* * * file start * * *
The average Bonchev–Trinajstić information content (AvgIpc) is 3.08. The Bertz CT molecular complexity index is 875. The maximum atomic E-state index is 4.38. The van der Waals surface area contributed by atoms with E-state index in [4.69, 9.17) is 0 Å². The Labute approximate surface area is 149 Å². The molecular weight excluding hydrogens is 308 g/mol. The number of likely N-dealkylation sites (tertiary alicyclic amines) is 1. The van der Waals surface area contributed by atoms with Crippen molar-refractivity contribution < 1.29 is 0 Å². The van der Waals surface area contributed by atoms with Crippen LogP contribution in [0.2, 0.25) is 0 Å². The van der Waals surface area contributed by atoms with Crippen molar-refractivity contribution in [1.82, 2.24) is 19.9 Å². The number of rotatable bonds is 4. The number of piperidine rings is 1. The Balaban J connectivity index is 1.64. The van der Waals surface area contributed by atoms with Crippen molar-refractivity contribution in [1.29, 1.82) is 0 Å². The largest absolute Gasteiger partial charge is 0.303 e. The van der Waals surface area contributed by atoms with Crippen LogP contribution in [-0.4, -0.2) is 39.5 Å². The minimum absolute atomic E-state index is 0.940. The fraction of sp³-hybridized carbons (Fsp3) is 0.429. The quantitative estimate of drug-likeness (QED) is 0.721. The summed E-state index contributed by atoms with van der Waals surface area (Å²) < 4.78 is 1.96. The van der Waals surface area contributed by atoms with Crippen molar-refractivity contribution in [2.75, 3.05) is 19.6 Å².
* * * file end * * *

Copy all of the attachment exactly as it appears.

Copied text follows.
The average Bonchev–Trinajstić information content (AvgIpc) is 3.08. The Bertz CT molecular complexity index is 875. The maximum atomic E-state index is 4.38. The van der Waals surface area contributed by atoms with E-state index in [4.69, 9.17) is 0 Å². The Labute approximate surface area is 149 Å². The molecular weight excluding hydrogens is 308 g/mol. The number of likely N-dealkylation sites (tertiary alicyclic amines) is 1. The van der Waals surface area contributed by atoms with Crippen molar-refractivity contribution < 1.29 is 0 Å². The van der Waals surface area contributed by atoms with Crippen LogP contribution in [0.2, 0.25) is 0 Å². The van der Waals surface area contributed by atoms with Crippen molar-refractivity contribution in [1.82, 2.24) is 19.9 Å². The number of rotatable bonds is 4. The number of piperidine rings is 1. The Balaban J connectivity index is 1.64. The van der Waals surface area contributed by atoms with Crippen molar-refractivity contribution in [1.29, 1.82) is 0 Å². The largest absolute Gasteiger partial charge is 0.303 e. The van der Waals surface area contributed by atoms with Crippen LogP contribution in [-0.4, -0.2) is 39.5 Å². The minimum absolute atomic E-state index is 0.940. The fraction of sp³-hybridized carbons (Fsp3) is 0.429. The quantitative estimate of drug-likeness (QED) is 0.721. The summed E-state index contributed by atoms with van der Waals surface area (Å²) < 4.78 is 1.96. The van der Waals surface area contributed by atoms with Crippen molar-refractivity contribution in [2.75, 3.05) is 19.6 Å².